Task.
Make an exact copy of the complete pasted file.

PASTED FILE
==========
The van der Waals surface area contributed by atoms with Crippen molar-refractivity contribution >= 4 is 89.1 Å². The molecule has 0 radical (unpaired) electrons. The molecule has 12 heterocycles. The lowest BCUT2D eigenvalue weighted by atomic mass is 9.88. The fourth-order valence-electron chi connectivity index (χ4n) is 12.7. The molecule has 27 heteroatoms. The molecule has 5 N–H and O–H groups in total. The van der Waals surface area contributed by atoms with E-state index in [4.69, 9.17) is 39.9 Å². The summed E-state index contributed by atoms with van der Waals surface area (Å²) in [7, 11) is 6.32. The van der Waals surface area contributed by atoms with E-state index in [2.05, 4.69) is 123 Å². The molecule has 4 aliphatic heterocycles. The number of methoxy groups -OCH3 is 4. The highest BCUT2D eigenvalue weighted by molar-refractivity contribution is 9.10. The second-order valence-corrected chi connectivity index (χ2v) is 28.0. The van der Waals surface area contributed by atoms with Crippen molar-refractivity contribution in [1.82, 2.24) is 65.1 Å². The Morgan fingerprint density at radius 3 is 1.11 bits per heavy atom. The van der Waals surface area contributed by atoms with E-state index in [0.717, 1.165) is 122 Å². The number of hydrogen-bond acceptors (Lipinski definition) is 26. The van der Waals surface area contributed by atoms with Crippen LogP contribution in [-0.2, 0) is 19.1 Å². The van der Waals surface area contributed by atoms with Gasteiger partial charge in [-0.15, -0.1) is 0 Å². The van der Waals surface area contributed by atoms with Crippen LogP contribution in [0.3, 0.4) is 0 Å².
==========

The van der Waals surface area contributed by atoms with Crippen molar-refractivity contribution >= 4 is 89.1 Å². The molecule has 0 radical (unpaired) electrons. The molecule has 12 heterocycles. The lowest BCUT2D eigenvalue weighted by atomic mass is 9.88. The fourth-order valence-electron chi connectivity index (χ4n) is 12.7. The molecule has 27 heteroatoms. The molecule has 5 N–H and O–H groups in total. The van der Waals surface area contributed by atoms with E-state index in [4.69, 9.17) is 39.9 Å². The summed E-state index contributed by atoms with van der Waals surface area (Å²) in [7, 11) is 6.32. The van der Waals surface area contributed by atoms with E-state index in [2.05, 4.69) is 123 Å². The molecule has 4 aliphatic heterocycles. The number of methoxy groups -OCH3 is 4. The highest BCUT2D eigenvalue weighted by molar-refractivity contribution is 9.10. The second-order valence-corrected chi connectivity index (χ2v) is 28.0. The van der Waals surface area contributed by atoms with Crippen molar-refractivity contribution in [1.82, 2.24) is 65.1 Å². The Morgan fingerprint density at radius 3 is 1.11 bits per heavy atom. The van der Waals surface area contributed by atoms with E-state index in [0.717, 1.165) is 122 Å². The number of hydrogen-bond acceptors (Lipinski definition) is 26. The van der Waals surface area contributed by atoms with Crippen LogP contribution in [-0.2, 0) is 19.1 Å². The van der Waals surface area contributed by atoms with Gasteiger partial charge in [-0.15, -0.1) is 0 Å². The van der Waals surface area contributed by atoms with Crippen LogP contribution in [0.3, 0.4) is 0 Å².